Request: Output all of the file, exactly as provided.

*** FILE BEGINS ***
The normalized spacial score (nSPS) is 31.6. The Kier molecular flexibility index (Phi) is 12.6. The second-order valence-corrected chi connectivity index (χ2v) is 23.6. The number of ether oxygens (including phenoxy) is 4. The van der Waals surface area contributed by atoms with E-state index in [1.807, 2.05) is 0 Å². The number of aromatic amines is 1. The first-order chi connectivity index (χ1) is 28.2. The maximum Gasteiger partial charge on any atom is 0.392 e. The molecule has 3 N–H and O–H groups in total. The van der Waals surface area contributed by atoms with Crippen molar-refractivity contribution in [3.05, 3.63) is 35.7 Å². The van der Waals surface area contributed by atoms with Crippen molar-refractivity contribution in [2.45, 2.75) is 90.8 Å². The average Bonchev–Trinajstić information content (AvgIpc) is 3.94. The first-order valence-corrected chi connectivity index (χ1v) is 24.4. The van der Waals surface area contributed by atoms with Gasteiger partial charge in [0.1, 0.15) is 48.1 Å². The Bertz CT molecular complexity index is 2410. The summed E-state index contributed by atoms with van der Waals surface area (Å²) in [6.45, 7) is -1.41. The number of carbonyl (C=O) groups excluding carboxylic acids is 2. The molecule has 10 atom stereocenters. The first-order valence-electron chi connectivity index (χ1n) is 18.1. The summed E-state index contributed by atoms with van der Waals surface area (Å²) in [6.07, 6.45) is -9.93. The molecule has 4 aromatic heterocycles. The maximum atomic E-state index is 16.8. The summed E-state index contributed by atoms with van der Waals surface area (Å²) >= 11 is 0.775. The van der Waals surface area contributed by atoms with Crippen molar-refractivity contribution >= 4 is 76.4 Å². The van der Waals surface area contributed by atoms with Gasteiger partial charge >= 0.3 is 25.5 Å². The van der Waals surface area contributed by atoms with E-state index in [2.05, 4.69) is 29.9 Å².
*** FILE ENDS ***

The normalized spacial score (nSPS) is 31.6. The Kier molecular flexibility index (Phi) is 12.6. The second-order valence-corrected chi connectivity index (χ2v) is 23.6. The number of ether oxygens (including phenoxy) is 4. The van der Waals surface area contributed by atoms with E-state index in [1.807, 2.05) is 0 Å². The number of aromatic amines is 1. The first-order chi connectivity index (χ1) is 28.2. The maximum Gasteiger partial charge on any atom is 0.392 e. The molecule has 3 N–H and O–H groups in total. The van der Waals surface area contributed by atoms with Crippen molar-refractivity contribution in [3.05, 3.63) is 35.7 Å². The van der Waals surface area contributed by atoms with Crippen molar-refractivity contribution in [2.45, 2.75) is 90.8 Å². The average Bonchev–Trinajstić information content (AvgIpc) is 3.94. The first-order valence-corrected chi connectivity index (χ1v) is 24.4. The van der Waals surface area contributed by atoms with Gasteiger partial charge in [0.1, 0.15) is 48.1 Å². The Bertz CT molecular complexity index is 2410. The summed E-state index contributed by atoms with van der Waals surface area (Å²) in [6.45, 7) is -1.41. The number of carbonyl (C=O) groups excluding carboxylic acids is 2. The molecule has 10 atom stereocenters. The first-order valence-electron chi connectivity index (χ1n) is 18.1. The summed E-state index contributed by atoms with van der Waals surface area (Å²) in [6.07, 6.45) is -9.93. The molecule has 4 aromatic heterocycles. The maximum atomic E-state index is 16.8. The summed E-state index contributed by atoms with van der Waals surface area (Å²) >= 11 is 0.775. The van der Waals surface area contributed by atoms with Crippen molar-refractivity contribution >= 4 is 76.4 Å². The van der Waals surface area contributed by atoms with Gasteiger partial charge >= 0.3 is 25.5 Å². The van der Waals surface area contributed by atoms with E-state index in [2.05, 4.69) is 29.9 Å².